- Dry eyes
Treatment Options for Office Syndrome
If you are experiencing any of the above symptoms and suspect that you may have Office Syndrome, it is advisable to see your doctor. He or she may have to do some further investigations to provide a diagnosis.
Depending on the symptoms you exhibit, your doctor may suggest one or more of the following:
- Ultrasound scan
- Blood tests
Your treatment plan will depend on the part of your body that is affected and the type of symptoms experienced. Your doctor may prescribe any of the following:
- Muscle Relaxants
- Laser Therapy
You may even want to explore alternative therapies like:
- Electrical therapy
- Trigger point release therapy
- Shockwave therapy
The treatment essentially depends on the symptoms and body part that is affected. However, it would be best not to even have the symptoms aforementioned at all. As such, prevention should be the goal when it comes to Office Syndrome.
Office Syndrome Prevention Measures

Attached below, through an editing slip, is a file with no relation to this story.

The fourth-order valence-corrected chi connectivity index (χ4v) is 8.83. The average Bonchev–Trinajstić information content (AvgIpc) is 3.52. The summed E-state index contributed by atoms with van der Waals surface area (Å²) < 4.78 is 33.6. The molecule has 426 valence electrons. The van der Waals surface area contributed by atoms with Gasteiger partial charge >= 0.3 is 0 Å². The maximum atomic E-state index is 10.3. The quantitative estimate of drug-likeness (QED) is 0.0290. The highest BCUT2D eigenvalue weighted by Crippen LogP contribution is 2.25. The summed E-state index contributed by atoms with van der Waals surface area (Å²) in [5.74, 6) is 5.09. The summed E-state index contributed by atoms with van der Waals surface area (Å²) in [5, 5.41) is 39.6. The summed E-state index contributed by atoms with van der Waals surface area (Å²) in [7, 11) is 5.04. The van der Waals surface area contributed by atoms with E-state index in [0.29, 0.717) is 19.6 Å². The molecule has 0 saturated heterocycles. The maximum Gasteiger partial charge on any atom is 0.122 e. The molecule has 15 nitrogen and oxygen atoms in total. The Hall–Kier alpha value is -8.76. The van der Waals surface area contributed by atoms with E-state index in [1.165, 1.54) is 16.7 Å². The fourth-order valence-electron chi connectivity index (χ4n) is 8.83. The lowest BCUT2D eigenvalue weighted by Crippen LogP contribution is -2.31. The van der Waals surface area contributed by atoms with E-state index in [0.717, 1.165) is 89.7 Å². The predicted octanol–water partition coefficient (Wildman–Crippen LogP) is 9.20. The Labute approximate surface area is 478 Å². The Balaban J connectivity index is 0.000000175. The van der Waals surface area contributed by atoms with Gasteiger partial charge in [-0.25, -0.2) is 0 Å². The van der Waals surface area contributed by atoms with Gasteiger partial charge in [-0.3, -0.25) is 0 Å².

The good news is not everyone who works in an office is destined to develop Office Syndrome! All that is required are some adjustments to the workplace and the development of good habits, and Office Syndrome can be easily avoided.
1) Make Good Posture A Habit
You should sit with your shoulders pulled back. Your chin should be pointing downwards to stretch your spine. Always keep your feet flat on the floor and avoid crossing your ankles or legs. You should try to sit like this even when you are not at work — your body will thank you for it.
2) Change Sitting Position Frequently
If you sit in the same position for too long, you may start to experience some discomfort. Try changing your sitting position every 1-2 hours — this will prevent slouching and muscle fatigue altogether. You should also never sit on the edge of your seat and change the angle of your seat periodically.
3) Keep Moving
Try to develop an exercise routine. It is recommended that you exercise for 30 minutes or more per day, 3-4 times a week. While walking and jogging may be good for your cardiovascular health, you should focus on core strengthening exercises like planks and crunches.
4) Workspace Ergonomics
Always keep your keyboard and computer mouse directly in front of you. Your arms should be supported and never be held at an uncomfortable distance from your desk. In addition, I recommend not placing your screen too close to your eyes; about an arms-length away sounds about right. It is also easier on your eyes if your screen is at your line of vision or slightly below. With the innovation of workplace spaces, there are many ways we can make work more comfortable for us, such as through standing desks and adjustable desks.